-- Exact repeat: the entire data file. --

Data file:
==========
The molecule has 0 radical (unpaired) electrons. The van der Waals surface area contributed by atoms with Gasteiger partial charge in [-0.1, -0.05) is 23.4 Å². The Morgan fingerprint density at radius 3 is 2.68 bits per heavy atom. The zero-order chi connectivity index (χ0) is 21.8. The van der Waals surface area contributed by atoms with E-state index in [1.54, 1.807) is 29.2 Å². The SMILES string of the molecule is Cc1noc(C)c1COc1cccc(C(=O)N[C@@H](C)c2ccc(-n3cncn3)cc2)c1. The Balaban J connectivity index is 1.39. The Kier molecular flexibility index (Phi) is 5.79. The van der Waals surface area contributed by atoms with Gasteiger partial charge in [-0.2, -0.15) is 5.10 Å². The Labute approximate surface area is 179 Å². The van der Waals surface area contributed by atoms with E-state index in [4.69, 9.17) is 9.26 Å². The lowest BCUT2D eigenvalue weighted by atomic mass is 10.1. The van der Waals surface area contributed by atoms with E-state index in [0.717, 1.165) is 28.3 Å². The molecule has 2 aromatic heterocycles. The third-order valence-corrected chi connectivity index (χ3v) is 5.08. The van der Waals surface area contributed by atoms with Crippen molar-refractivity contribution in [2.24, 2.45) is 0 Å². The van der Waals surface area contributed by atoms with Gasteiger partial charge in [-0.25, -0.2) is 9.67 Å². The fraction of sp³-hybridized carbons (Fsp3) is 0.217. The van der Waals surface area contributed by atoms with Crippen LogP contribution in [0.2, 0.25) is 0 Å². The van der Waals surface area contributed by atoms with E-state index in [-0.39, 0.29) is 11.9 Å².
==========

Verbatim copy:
The molecule has 0 radical (unpaired) electrons. The van der Waals surface area contributed by atoms with Gasteiger partial charge in [-0.1, -0.05) is 23.4 Å². The Morgan fingerprint density at radius 3 is 2.68 bits per heavy atom. The zero-order chi connectivity index (χ0) is 21.8. The van der Waals surface area contributed by atoms with E-state index in [1.54, 1.807) is 29.2 Å². The SMILES string of the molecule is Cc1noc(C)c1COc1cccc(C(=O)N[C@@H](C)c2ccc(-n3cncn3)cc2)c1. The Balaban J connectivity index is 1.39. The Kier molecular flexibility index (Phi) is 5.79. The van der Waals surface area contributed by atoms with Gasteiger partial charge in [-0.2, -0.15) is 5.10 Å². The Labute approximate surface area is 179 Å². The van der Waals surface area contributed by atoms with E-state index in [4.69, 9.17) is 9.26 Å². The lowest BCUT2D eigenvalue weighted by atomic mass is 10.1. The van der Waals surface area contributed by atoms with E-state index in [0.717, 1.165) is 28.3 Å². The molecule has 2 aromatic heterocycles. The third-order valence-corrected chi connectivity index (χ3v) is 5.08. The van der Waals surface area contributed by atoms with Crippen molar-refractivity contribution in [2.24, 2.45) is 0 Å². The van der Waals surface area contributed by atoms with Gasteiger partial charge in [-0.25, -0.2) is 9.67 Å². The fraction of sp³-hybridized carbons (Fsp3) is 0.217. The van der Waals surface area contributed by atoms with Crippen LogP contribution in [0.2, 0.25) is 0 Å². The van der Waals surface area contributed by atoms with E-state index in [-0.39, 0.29) is 11.9 Å².